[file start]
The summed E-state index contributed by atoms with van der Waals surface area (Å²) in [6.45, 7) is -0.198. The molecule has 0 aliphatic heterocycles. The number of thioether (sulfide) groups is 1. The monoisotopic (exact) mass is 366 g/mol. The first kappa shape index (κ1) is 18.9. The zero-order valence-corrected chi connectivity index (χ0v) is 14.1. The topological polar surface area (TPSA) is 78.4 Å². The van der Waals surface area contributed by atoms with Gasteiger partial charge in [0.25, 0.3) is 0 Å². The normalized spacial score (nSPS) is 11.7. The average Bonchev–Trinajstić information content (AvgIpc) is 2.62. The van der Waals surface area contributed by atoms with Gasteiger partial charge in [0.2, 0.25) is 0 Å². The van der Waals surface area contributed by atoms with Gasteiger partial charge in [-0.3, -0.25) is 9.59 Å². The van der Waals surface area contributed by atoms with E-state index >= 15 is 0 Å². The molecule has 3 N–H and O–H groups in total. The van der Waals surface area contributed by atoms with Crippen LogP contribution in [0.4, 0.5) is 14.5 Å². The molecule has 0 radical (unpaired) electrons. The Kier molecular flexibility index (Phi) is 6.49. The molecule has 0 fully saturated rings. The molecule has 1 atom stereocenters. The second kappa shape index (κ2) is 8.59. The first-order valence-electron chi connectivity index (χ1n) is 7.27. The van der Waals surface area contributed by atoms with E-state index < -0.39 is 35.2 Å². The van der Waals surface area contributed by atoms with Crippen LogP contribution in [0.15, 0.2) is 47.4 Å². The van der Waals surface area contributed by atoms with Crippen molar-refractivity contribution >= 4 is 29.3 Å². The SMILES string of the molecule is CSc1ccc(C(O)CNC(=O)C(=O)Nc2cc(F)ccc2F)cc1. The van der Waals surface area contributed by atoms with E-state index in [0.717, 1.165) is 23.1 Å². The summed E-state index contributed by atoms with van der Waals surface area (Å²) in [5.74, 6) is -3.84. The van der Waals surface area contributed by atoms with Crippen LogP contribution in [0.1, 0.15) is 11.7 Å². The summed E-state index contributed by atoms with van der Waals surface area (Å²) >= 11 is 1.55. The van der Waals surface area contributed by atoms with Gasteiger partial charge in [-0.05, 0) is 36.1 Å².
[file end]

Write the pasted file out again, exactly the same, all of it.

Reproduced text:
The summed E-state index contributed by atoms with van der Waals surface area (Å²) in [6.45, 7) is -0.198. The molecule has 0 aliphatic heterocycles. The number of thioether (sulfide) groups is 1. The monoisotopic (exact) mass is 366 g/mol. The first kappa shape index (κ1) is 18.9. The zero-order valence-corrected chi connectivity index (χ0v) is 14.1. The topological polar surface area (TPSA) is 78.4 Å². The van der Waals surface area contributed by atoms with Gasteiger partial charge in [0.25, 0.3) is 0 Å². The normalized spacial score (nSPS) is 11.7. The average Bonchev–Trinajstić information content (AvgIpc) is 2.62. The van der Waals surface area contributed by atoms with Gasteiger partial charge in [0.2, 0.25) is 0 Å². The van der Waals surface area contributed by atoms with Gasteiger partial charge in [-0.3, -0.25) is 9.59 Å². The van der Waals surface area contributed by atoms with E-state index >= 15 is 0 Å². The molecule has 3 N–H and O–H groups in total. The van der Waals surface area contributed by atoms with Crippen LogP contribution in [0.4, 0.5) is 14.5 Å². The molecule has 0 radical (unpaired) electrons. The Kier molecular flexibility index (Phi) is 6.49. The molecule has 0 fully saturated rings. The molecule has 1 atom stereocenters. The second kappa shape index (κ2) is 8.59. The first-order valence-electron chi connectivity index (χ1n) is 7.27. The van der Waals surface area contributed by atoms with E-state index < -0.39 is 35.2 Å². The van der Waals surface area contributed by atoms with Crippen LogP contribution in [0.15, 0.2) is 47.4 Å². The van der Waals surface area contributed by atoms with Crippen molar-refractivity contribution >= 4 is 29.3 Å². The SMILES string of the molecule is CSc1ccc(C(O)CNC(=O)C(=O)Nc2cc(F)ccc2F)cc1. The van der Waals surface area contributed by atoms with E-state index in [0.717, 1.165) is 23.1 Å². The summed E-state index contributed by atoms with van der Waals surface area (Å²) in [5.74, 6) is -3.84. The van der Waals surface area contributed by atoms with Crippen LogP contribution in [0.1, 0.15) is 11.7 Å². The summed E-state index contributed by atoms with van der Waals surface area (Å²) >= 11 is 1.55. The van der Waals surface area contributed by atoms with Gasteiger partial charge in [-0.05, 0) is 36.1 Å².